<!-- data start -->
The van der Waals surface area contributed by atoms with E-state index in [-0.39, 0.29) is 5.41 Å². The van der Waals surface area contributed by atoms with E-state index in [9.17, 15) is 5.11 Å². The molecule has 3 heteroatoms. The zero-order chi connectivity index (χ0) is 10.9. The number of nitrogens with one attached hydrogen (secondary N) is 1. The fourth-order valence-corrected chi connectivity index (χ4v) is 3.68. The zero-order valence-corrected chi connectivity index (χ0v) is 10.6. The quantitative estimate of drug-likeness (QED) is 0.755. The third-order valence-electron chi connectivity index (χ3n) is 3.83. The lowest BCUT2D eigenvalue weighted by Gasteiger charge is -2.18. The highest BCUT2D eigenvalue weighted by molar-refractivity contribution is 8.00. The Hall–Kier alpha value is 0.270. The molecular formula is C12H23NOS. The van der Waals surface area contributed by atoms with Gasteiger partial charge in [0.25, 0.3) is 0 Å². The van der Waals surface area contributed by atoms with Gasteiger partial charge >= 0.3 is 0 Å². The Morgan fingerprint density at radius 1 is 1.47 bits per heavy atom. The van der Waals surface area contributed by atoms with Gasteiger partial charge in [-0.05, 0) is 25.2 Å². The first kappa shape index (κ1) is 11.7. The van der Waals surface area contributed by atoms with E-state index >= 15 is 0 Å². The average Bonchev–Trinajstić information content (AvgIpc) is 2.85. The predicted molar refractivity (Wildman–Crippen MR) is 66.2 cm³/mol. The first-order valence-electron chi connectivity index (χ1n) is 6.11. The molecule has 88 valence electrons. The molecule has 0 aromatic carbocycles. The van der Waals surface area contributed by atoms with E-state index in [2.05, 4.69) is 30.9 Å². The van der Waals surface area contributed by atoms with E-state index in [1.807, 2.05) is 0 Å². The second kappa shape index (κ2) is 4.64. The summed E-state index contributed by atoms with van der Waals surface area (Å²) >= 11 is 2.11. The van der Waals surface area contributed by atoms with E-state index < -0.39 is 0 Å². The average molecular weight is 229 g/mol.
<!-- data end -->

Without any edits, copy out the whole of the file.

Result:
The van der Waals surface area contributed by atoms with E-state index in [-0.39, 0.29) is 5.41 Å². The van der Waals surface area contributed by atoms with E-state index in [9.17, 15) is 5.11 Å². The molecule has 3 heteroatoms. The zero-order chi connectivity index (χ0) is 10.9. The number of nitrogens with one attached hydrogen (secondary N) is 1. The fourth-order valence-corrected chi connectivity index (χ4v) is 3.68. The zero-order valence-corrected chi connectivity index (χ0v) is 10.6. The quantitative estimate of drug-likeness (QED) is 0.755. The third-order valence-electron chi connectivity index (χ3n) is 3.83. The lowest BCUT2D eigenvalue weighted by Gasteiger charge is -2.18. The highest BCUT2D eigenvalue weighted by molar-refractivity contribution is 8.00. The Hall–Kier alpha value is 0.270. The molecular formula is C12H23NOS. The van der Waals surface area contributed by atoms with Gasteiger partial charge in [0.25, 0.3) is 0 Å². The van der Waals surface area contributed by atoms with Gasteiger partial charge >= 0.3 is 0 Å². The Morgan fingerprint density at radius 1 is 1.47 bits per heavy atom. The van der Waals surface area contributed by atoms with Gasteiger partial charge in [-0.05, 0) is 25.2 Å². The first kappa shape index (κ1) is 11.7. The van der Waals surface area contributed by atoms with E-state index >= 15 is 0 Å². The average Bonchev–Trinajstić information content (AvgIpc) is 2.85. The predicted molar refractivity (Wildman–Crippen MR) is 66.2 cm³/mol. The first-order valence-electron chi connectivity index (χ1n) is 6.11. The molecule has 88 valence electrons. The molecule has 0 aromatic carbocycles. The van der Waals surface area contributed by atoms with E-state index in [2.05, 4.69) is 30.9 Å². The van der Waals surface area contributed by atoms with E-state index in [1.807, 2.05) is 0 Å². The second kappa shape index (κ2) is 4.64. The summed E-state index contributed by atoms with van der Waals surface area (Å²) >= 11 is 2.11. The van der Waals surface area contributed by atoms with E-state index < -0.39 is 0 Å². The average molecular weight is 229 g/mol.